English | Dzongkha Saturday, August 17, 2019

Labour ministry’s findings of ‘Learn and Earn’ programme

Kinley Dem, Thimphu
May 15, 2019

The Japanese government and its relevant authorities have assured support in addressing the issues faced by the “Learn and Earn” programme (LEP) youths in Japan. It includes facilitation of visa extension of students continuing with their education and training, as well as those who have found work in Japan.

However, the press release from the Ministry of Labour and Human Resources (MoLHR) says, “the government of Bhutan is required to share comprehensive information and status of Bhutanese students placed in Japan through this program for effective facilitation and assistance.”

The report also says that “we understand that the Japanese government is dealing with thousands of students from different countries and it would be too much to expect any preferential treatment.”

It says within the capacities and permissible laws, “the two countries have committed to work closely to solve not just the particular issues, but prospects that would benefit our youth in future.”

A seven-member delegation led by the Labour and Human Resources Minister Ugyen Dorji visited Japan from April 16 to 27. The report says the visit was aimed at assessing situations of Bhutanese youths placed through LEP.

A three-member team comprising of officials from the MoLHR and Bhutan Development Bank also visited Japan from April 10 to 29 to facilitate the Overseas Education and Skills Development Loan deferment scheme and collect information on the Bhutanese youth in Japan.

The delegation met with 144 Bhutanese students placed through the LEP and management of seven language institutes. The three-member team met with 219 students.

It was found that 72 students are employed, 79 students looking for jobs, while 229 students are currently studying and 127 students have joined vocational colleges and universities. 226 students have returned to Bhutan, 18 students are expected to return to Bhutan by this month and 13 students’ status under confirmation.

Of the 219 students the team met with, only 51 students have applied for loan deferment scheme.

The report says, the students are faced with a fundamental problem of meeting expenses, which includes tuition fees and loan repayment while having to learn and work.

Students pointed out repayment of loans, visa extension for those continuing language course and others joining vocational colleges, finding jobs and working visa are the pressing problems.

The team also found out that some of those students placed by Bhutan Employment Overseas (BEO) are also doing well and managed to secure full-time employment.

“Majority of the students placed by BEO in the First Study Japanese Language School in Osaka have found employment on completion of their language course.31 students were enrolled in the school of which 20 of them got full-time employment and 6 are enrolled in vocational colleges. Overall, 71 of the students who are employed went through BEO.”

The report also says, “It is evident that the agent and students had contradicting ideas particularly on the utilisation of loan amount and payment of initial tuition fees, and dormitory charges.”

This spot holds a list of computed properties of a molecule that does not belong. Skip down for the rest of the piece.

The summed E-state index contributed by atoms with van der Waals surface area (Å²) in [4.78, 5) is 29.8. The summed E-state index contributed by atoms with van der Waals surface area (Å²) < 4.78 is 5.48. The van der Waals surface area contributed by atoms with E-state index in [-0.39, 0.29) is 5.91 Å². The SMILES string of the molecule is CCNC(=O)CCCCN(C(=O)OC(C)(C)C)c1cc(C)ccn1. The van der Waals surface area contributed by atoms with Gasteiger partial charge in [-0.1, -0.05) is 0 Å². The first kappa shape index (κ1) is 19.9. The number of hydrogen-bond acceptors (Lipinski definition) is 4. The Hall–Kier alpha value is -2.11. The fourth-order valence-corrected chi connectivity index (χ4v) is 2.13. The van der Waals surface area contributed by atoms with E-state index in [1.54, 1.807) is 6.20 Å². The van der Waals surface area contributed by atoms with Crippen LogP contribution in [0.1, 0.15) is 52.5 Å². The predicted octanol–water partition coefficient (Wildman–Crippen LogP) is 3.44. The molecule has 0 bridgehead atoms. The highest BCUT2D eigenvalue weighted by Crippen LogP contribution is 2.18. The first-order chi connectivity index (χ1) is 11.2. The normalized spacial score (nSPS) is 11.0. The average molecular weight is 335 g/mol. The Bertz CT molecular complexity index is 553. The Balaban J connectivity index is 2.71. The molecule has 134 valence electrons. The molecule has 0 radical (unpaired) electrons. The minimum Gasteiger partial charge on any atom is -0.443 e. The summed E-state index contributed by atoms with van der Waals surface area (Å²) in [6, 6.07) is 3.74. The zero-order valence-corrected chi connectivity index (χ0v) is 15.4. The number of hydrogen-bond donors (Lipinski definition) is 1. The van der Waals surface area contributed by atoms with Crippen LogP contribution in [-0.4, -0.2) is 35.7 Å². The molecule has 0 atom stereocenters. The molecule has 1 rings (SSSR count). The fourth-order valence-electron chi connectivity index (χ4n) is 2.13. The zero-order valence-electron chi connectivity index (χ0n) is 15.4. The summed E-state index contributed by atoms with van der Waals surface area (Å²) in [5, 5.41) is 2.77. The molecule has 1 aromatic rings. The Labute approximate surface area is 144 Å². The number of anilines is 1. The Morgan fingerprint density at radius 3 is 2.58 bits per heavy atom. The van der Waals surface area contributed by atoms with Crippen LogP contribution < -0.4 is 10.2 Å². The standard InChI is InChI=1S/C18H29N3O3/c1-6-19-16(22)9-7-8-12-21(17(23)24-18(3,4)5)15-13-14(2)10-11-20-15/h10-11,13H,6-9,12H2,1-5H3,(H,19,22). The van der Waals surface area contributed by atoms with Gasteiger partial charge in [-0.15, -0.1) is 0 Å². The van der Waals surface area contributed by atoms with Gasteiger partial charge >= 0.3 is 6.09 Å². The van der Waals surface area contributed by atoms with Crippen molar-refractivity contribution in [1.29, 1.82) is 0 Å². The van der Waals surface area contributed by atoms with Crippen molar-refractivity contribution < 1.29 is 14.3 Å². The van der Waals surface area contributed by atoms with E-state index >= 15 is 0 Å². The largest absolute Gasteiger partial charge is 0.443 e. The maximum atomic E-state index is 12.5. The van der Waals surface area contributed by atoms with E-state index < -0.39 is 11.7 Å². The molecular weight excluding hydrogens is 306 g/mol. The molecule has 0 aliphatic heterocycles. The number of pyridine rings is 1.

However, most students are interested and willing to stay back in Japan to continue their studies or find full-time work.

Meanwhile, the report also states that students placed through Bhutan Overseas Jinzai (BOJ) are doing well and have not reported major problems. “With a small number of students enrolled in one school, proper monitoring of the progress of students is being carried out.”

The report said the Japanese Government placed emphasis on Specified Skilled Workers (SSW) visa scheme, introduced in April this year.

“Graduates under LEP can avail the opportunity to participate in this program. The government also encouraged Technical Intern Training Program (TITP) that can engage graduates of LEP in Japan.”

The delegation was also able to explore opportunities and options under TITP and SSW visa scheme for Bhutanese. The Japanese authorities recommended that those students placed through LEP but were unable to secure jobs could apply for TITP and the new SSW scheme after they returned to Bhutan.

An extensive discussion was held with the Organisation for Technical Intern Training (OTIT) and Supervising Organisations (SVOs) on future possible cooperation and implementation of the TITP.

The report says, as recommended by the delegation, some SVOs and implementing companies agreed to visit Bhutan in May this year.

“In response to the request by the delegation, the Honorary Consul General (HCG) and Honorary Consuls (HCs) of Bhutan in Japan assured their support in finding jobs for students who met the eligibility criteria.”

They also committed to working closely with the Japanese government on the visa status of residence extension according to the press release.

“The HCG/HCs informed that they would recruit Bhutanese students with requisite skills and enthusiasm into their organisations. However, those who are unable to meet the criteria would have to return to Bhutan and consideration given to them to participate in the TITP and SSW, if eligible.”

The report was presented to Prime Minister, Speaker of National Assembly, Chairman of National Council and the Opposition Leader.

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